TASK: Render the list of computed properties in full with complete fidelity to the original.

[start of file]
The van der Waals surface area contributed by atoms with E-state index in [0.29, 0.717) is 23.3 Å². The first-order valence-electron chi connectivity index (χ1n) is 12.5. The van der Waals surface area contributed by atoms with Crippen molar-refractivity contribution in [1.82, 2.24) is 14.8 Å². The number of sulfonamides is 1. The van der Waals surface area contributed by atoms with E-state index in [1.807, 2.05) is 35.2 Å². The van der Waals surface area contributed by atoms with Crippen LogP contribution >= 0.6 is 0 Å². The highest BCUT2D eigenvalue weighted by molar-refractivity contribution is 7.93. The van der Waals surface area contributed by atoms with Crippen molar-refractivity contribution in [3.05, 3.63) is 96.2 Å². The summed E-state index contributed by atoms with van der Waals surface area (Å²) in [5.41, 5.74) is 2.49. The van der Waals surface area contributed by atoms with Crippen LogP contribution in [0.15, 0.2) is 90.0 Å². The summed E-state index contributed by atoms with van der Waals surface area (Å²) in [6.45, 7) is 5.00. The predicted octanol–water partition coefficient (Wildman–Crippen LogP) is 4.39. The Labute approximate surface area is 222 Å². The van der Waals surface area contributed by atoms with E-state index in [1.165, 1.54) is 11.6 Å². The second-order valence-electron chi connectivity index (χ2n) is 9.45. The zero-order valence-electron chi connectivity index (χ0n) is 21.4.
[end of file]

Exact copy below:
The van der Waals surface area contributed by atoms with E-state index in [0.29, 0.717) is 23.3 Å². The first-order valence-electron chi connectivity index (χ1n) is 12.5. The van der Waals surface area contributed by atoms with Crippen molar-refractivity contribution in [1.82, 2.24) is 14.8 Å². The number of sulfonamides is 1. The van der Waals surface area contributed by atoms with E-state index in [1.807, 2.05) is 35.2 Å². The van der Waals surface area contributed by atoms with Crippen LogP contribution >= 0.6 is 0 Å². The highest BCUT2D eigenvalue weighted by molar-refractivity contribution is 7.93. The van der Waals surface area contributed by atoms with Crippen molar-refractivity contribution in [3.05, 3.63) is 96.2 Å². The summed E-state index contributed by atoms with van der Waals surface area (Å²) in [5.41, 5.74) is 2.49. The van der Waals surface area contributed by atoms with Crippen LogP contribution in [0.15, 0.2) is 90.0 Å². The summed E-state index contributed by atoms with van der Waals surface area (Å²) in [6.45, 7) is 5.00. The predicted octanol–water partition coefficient (Wildman–Crippen LogP) is 4.39. The Labute approximate surface area is 222 Å². The van der Waals surface area contributed by atoms with E-state index in [1.165, 1.54) is 11.6 Å². The second-order valence-electron chi connectivity index (χ2n) is 9.45. The zero-order valence-electron chi connectivity index (χ0n) is 21.4.